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A CurtainUp Review

Why are they always sacrificing lambs? Why do they think we like that?— Dionysus

Because of something father said a long time ago.&mdashJesus

Does father really like it when they slaughter lambs?—Dionysus

He loves it! You’ve never noticed how he gets? He does that weird dance. — Jesus
Sean McIntyre as Job.
Photo credit: Hunter Canning
Playwright Thomas Bradshaw doesn’t shy away from graphic depictions of sex, violence, and depravity. Some critics, myself included , thought that he may have too generously sprinkled the gratuitous shock on some of his earlier work. In his new play, Job, such inclinations have met a natural partner. After all, what can be more shocking, violent, and often inexplicable than what occurs in the Old Testament? In Job, Bradshaw has re-imagined that specific book of the Hebrew Bible and, while he has taken vast poetic license, the calamities he dreams up for our hero (played solidly by Sean McIntyre) would not feel out of place in the original text.

Yet, as the dialogue quoted above illustrates, there is incisive humor here, too. Bradshaw cross-pollinates ancient texts, portraying Jesus (Grant Harrison) and Dionysus (Eric Folks) as dopey brothers, a canonical “Dumb and Dumber” team, incessantly bickering over trifles and enthralled with their cool uncle, Satan (Stephen Stout). God (Ugo Chukwu), for his part, punctuates his momentous deeds with a “Whoo!” a la Little Richard. Despite the brattiness of Jesus and Dionysus, the siblings are still capable of being blown away by the old man’s majesty. And, Job’s exchanges with his bitter wife Sarah (Cleo Gray) are understated gems.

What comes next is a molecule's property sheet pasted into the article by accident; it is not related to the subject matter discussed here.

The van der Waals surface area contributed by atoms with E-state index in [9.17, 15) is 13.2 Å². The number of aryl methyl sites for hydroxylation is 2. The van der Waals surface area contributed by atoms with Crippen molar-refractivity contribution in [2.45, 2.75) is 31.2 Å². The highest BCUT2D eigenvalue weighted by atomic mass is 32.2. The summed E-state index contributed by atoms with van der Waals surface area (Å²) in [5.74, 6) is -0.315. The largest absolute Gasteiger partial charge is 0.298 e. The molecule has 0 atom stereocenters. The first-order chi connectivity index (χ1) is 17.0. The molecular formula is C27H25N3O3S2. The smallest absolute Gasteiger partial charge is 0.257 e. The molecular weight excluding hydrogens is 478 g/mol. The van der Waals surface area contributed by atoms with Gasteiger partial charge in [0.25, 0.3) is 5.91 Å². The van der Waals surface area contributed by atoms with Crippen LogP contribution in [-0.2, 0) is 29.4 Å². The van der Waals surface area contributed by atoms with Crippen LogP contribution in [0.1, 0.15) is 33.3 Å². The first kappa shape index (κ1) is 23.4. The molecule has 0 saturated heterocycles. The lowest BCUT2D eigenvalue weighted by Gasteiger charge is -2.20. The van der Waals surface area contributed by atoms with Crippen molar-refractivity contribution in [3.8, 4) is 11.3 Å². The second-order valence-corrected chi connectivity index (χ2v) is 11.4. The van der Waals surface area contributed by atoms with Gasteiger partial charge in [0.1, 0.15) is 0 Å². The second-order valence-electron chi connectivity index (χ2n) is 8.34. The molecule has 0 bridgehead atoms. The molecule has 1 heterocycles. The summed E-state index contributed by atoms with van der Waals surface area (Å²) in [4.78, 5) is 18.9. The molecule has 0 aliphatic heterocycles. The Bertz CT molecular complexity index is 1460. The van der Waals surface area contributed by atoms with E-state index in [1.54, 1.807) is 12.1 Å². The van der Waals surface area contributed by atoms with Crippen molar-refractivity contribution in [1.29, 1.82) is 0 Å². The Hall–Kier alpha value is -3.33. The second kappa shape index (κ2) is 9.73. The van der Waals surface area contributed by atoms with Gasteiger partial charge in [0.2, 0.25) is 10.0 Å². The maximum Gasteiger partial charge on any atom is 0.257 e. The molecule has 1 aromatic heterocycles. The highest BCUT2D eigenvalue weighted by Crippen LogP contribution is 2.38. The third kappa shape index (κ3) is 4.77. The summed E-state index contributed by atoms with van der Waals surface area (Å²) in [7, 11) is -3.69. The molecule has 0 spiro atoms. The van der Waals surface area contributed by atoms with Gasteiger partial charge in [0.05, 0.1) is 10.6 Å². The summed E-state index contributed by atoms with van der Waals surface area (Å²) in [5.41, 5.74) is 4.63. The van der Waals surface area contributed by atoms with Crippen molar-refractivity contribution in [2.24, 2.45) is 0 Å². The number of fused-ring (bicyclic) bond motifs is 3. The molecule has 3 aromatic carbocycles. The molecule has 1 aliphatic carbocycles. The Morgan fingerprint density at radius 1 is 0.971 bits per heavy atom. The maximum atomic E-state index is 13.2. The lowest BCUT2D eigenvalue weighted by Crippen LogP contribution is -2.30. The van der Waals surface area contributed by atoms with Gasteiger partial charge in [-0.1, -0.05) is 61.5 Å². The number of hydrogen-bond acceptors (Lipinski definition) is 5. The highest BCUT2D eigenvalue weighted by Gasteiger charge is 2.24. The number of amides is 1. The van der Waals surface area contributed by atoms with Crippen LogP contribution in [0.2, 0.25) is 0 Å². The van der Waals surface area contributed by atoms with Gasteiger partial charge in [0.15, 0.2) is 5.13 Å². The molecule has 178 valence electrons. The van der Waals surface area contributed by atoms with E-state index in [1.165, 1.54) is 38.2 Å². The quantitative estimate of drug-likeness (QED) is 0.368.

Despite a twenty-one member cast of the Flea’s young Bats, director Benjamin H. Kamine makes exceptional use of the tight lower theater by having the actors speak, lounge, and even attack each other, unflinchingly and unabashedly, just inches from the first row of seats. Scenes of violence are particularly convincing; a suffocation, for instance, does not end quickly, as it might in the movies. And Kamine and choreographer Joya Powell, who conducted extensive research into ancient Persian dance, have done a splendid job with a village musical celebration after the Job-sanctioned stoning of an accused rapist.

If you’re seeking a modern answer to the age-old question of why God (should you believe in one) permits suffering, you won’t find it here; Bradshaw joins the chorus of questioners. Like the canonical text itself, Job eschews explanation of a system where God permits Satan to rule the earth, when he could so easily obliterate evil. Ours is not to question God’s will, but to simply accept. Along the way, that makes for more than a few absurd outcomes.

Editor's Note: With the exception of 2010 we've reviewed a Thomas Bradshaw's play a season since 2008. Last year's offering was a high profile production, but with Job Bradshaw is back in a, for him, more natural milieu. Following are links to our previouws reviews:
Burning -2011 The Bereaved-2009 Dawn - 2008

By Thomas Bradshaw
Directed by Benjamin H. Kamine
Cast: Jaspal Binning (Joshua), Edgar Eguia (Matthew), Adam Lebowitz-Lockard (Jonas), Sean McIntyre (Job), Jennifer Tsay (Rachel), Marie-Claire Roussel (Esther), Bradley Anderson (Andrew), Layla Khoshnoudi (Miriam), Ugo Chkwu (God), Stephen Stout (Satan), Grant Harrison (Jesus), Eric Folks (Dionysus), Jimmy Dailey (David), Cleo Gray (Sarah), Timothy Craig (Messenger), Ivano Pulito (Jeremiah), Alex Coelho (Joseph), Abraham Makany (Son 1), Chester Poon (Son 2), Nicolle Medina (New Wife), Christin Eve Cato (Youn g Woman)
Set Design: Aaron Green
Costume Design: Ashley Farra
Lighting Design: Jonathan Cottle
Sound Design: Jeremy Bloom
Fight Director: Michael Wiesner
Choreography: Joya Powell
Stage Manager: Courtney Ulrich
Makeup Artist and Special Effects: Justin Tyme
Running Time: 75 minutes, no intermission
The Flea , 41 White St., NYC,
From August 31, 2012 – November 3, 2012; (extended run), Opening September 19, 2012
Performance schedule: Thurs. Sept. 20- Sun. Sept. 23 at 7pm; Thurs. Sept. 27-Fri. Sept. 28 at 7 pm, Sat. Sept. 29 at 9 pm, Sun. Sept. 30 at 1 pm, Thurs. Oct. 3-Sat. Oct. 5 at 9 pm, Sun. Oct. 6 at 7 pm, Fri. Oct. 12 at 9 pm, Sat. Oct. 13 at 1 pm, Fri. Oct. 19 at 9 pm, Sat. Oct. 20 at 1 pm, Fri. Oct. 26 at 9 pm, Sat. Oct. 27 at 1 pm, Fri. Nov. 2 at 9pm, Sat. Nov. 3 at 1 pm
Reviewed by William Coyle, based on the September 14, 2012 performance.
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